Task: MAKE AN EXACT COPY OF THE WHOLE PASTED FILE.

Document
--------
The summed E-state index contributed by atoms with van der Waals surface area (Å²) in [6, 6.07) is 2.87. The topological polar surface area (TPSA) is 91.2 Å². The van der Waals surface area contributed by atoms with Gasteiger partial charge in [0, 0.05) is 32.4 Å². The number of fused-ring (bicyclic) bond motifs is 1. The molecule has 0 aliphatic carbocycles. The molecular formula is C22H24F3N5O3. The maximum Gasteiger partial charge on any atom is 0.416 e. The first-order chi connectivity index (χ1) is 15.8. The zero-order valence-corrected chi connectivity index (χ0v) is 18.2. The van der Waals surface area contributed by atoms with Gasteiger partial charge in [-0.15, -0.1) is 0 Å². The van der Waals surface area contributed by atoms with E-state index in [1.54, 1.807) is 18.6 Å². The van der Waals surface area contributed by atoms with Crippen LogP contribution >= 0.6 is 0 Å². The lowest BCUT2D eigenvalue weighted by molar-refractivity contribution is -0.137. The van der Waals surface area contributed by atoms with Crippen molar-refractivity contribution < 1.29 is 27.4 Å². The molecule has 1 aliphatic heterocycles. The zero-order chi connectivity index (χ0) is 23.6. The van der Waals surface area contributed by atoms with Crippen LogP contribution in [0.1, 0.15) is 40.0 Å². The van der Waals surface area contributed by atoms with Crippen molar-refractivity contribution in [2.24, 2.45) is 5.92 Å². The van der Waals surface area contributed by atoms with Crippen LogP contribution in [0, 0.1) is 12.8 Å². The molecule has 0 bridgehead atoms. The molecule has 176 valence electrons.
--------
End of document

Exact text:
The summed E-state index contributed by atoms with van der Waals surface area (Å²) in [6, 6.07) is 2.87. The topological polar surface area (TPSA) is 91.2 Å². The van der Waals surface area contributed by atoms with Gasteiger partial charge in [0, 0.05) is 32.4 Å². The number of fused-ring (bicyclic) bond motifs is 1. The molecule has 0 aliphatic carbocycles. The molecular formula is C22H24F3N5O3. The maximum Gasteiger partial charge on any atom is 0.416 e. The first-order chi connectivity index (χ1) is 15.8. The zero-order valence-corrected chi connectivity index (χ0v) is 18.2. The van der Waals surface area contributed by atoms with Gasteiger partial charge in [-0.15, -0.1) is 0 Å². The van der Waals surface area contributed by atoms with E-state index in [1.54, 1.807) is 18.6 Å². The van der Waals surface area contributed by atoms with Crippen LogP contribution >= 0.6 is 0 Å². The lowest BCUT2D eigenvalue weighted by molar-refractivity contribution is -0.137. The van der Waals surface area contributed by atoms with Crippen molar-refractivity contribution < 1.29 is 27.4 Å². The molecule has 1 aliphatic heterocycles. The zero-order chi connectivity index (χ0) is 23.6. The van der Waals surface area contributed by atoms with Crippen LogP contribution in [0.1, 0.15) is 40.0 Å². The van der Waals surface area contributed by atoms with Crippen molar-refractivity contribution in [2.24, 2.45) is 5.92 Å². The van der Waals surface area contributed by atoms with Crippen LogP contribution in [0, 0.1) is 12.8 Å². The molecule has 0 bridgehead atoms. The molecule has 176 valence electrons.